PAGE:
MOORE — Moore Oklahoma’s Briarwood Elementary staff faces the daunting task of transforming Emmaus Baptist Church into their interim elementary school after an EF-5 tornado flattened their school building, but the predominant feeling is gratitude.
Sixth grade teacher Amy Chase, her two daughters and 10 of her sixth-graders were sheltered with many other students and staff in Briarwood’s hallways when the May 20 tornado brought the building crashing down around them, miraculously causing only minor injuries and no deaths.
“Most teachers here have the mentality that they lived through something disastrous; our students lived and we lived, and we’re all just blessed and thankful for that, so we take one day at a time,” Chase said.
In the aftermath of the traumatic event, Chase said teachers’ and administrators’ top priority is to help their students heal by reinstating some sense of normalcy and familiarity.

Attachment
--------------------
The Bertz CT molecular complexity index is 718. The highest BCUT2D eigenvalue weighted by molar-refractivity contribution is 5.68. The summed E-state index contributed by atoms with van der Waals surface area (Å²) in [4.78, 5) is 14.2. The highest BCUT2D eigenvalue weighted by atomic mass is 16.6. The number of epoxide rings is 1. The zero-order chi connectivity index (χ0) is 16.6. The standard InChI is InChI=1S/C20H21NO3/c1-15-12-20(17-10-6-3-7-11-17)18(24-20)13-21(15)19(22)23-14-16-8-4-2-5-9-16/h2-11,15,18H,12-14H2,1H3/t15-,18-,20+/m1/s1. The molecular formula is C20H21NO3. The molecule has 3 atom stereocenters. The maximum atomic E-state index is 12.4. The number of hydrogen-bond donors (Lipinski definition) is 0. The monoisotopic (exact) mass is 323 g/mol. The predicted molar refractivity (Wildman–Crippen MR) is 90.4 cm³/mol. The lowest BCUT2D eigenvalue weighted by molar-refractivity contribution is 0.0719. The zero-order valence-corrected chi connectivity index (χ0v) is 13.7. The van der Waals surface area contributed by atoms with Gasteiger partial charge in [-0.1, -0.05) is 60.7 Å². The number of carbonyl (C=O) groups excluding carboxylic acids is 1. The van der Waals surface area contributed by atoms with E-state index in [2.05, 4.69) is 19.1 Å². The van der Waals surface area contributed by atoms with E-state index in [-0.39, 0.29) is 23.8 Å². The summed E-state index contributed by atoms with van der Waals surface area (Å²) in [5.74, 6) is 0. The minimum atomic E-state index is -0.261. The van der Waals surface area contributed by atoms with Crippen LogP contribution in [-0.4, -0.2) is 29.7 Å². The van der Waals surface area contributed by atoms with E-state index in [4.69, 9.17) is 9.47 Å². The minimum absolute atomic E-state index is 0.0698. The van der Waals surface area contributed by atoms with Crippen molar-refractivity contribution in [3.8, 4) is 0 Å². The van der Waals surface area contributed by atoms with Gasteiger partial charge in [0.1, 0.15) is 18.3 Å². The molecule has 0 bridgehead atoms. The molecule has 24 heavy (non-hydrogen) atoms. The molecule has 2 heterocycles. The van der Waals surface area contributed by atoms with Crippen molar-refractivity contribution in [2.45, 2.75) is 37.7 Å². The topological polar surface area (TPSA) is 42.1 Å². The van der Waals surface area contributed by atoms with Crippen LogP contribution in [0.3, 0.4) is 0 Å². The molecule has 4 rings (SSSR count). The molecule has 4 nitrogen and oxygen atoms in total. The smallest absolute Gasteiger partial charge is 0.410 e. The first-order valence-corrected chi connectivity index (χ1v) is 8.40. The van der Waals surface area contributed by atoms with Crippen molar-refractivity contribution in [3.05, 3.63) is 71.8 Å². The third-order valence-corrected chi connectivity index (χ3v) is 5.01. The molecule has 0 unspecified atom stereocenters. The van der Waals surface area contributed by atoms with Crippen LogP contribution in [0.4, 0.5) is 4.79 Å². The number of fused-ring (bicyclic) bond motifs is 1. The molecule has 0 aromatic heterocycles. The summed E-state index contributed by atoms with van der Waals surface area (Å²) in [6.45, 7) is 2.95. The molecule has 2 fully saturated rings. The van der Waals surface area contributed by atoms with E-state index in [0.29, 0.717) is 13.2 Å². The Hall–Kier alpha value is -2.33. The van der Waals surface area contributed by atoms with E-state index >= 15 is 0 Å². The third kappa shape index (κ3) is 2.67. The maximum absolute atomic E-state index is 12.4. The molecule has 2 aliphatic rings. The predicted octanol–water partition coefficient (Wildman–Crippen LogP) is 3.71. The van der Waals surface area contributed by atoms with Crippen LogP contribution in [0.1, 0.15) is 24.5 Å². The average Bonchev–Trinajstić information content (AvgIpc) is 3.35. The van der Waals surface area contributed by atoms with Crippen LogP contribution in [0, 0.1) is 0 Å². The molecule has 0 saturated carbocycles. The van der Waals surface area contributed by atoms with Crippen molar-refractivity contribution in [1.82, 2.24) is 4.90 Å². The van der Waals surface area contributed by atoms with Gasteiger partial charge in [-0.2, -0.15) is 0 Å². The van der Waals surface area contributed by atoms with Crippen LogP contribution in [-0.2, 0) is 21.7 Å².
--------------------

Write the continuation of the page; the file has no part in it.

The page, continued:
“Many of our students have gone to Briarwood for years so we want them to come in here and know that things are going to be OK, and that this will be a good place to have school,” Chase said.
As Principal Shelley McMillin observed, each child’s emotional and mental state will be very different based upon what each of them experienced May 20.
“I spoke to a PTA mom whose two sons were (at Briarwood) during the tornado. Now, she said one son scares very easily with loud noises and yells at people to duck down if he’s startled by a sound,” McMillin said. “Her other son had a wall collapse on him and had the feeling of suffocating, so now he’s always concerned about where air is coming from in a new place, to make sure there’s enough.”
McMillin’s own 13-year-old son witnessed his school’s significant damage while sheltering in the gym at Highland East Junior High School, and she said observing his behavior from a mother’s perspective has indicated what needs she may expect in her students.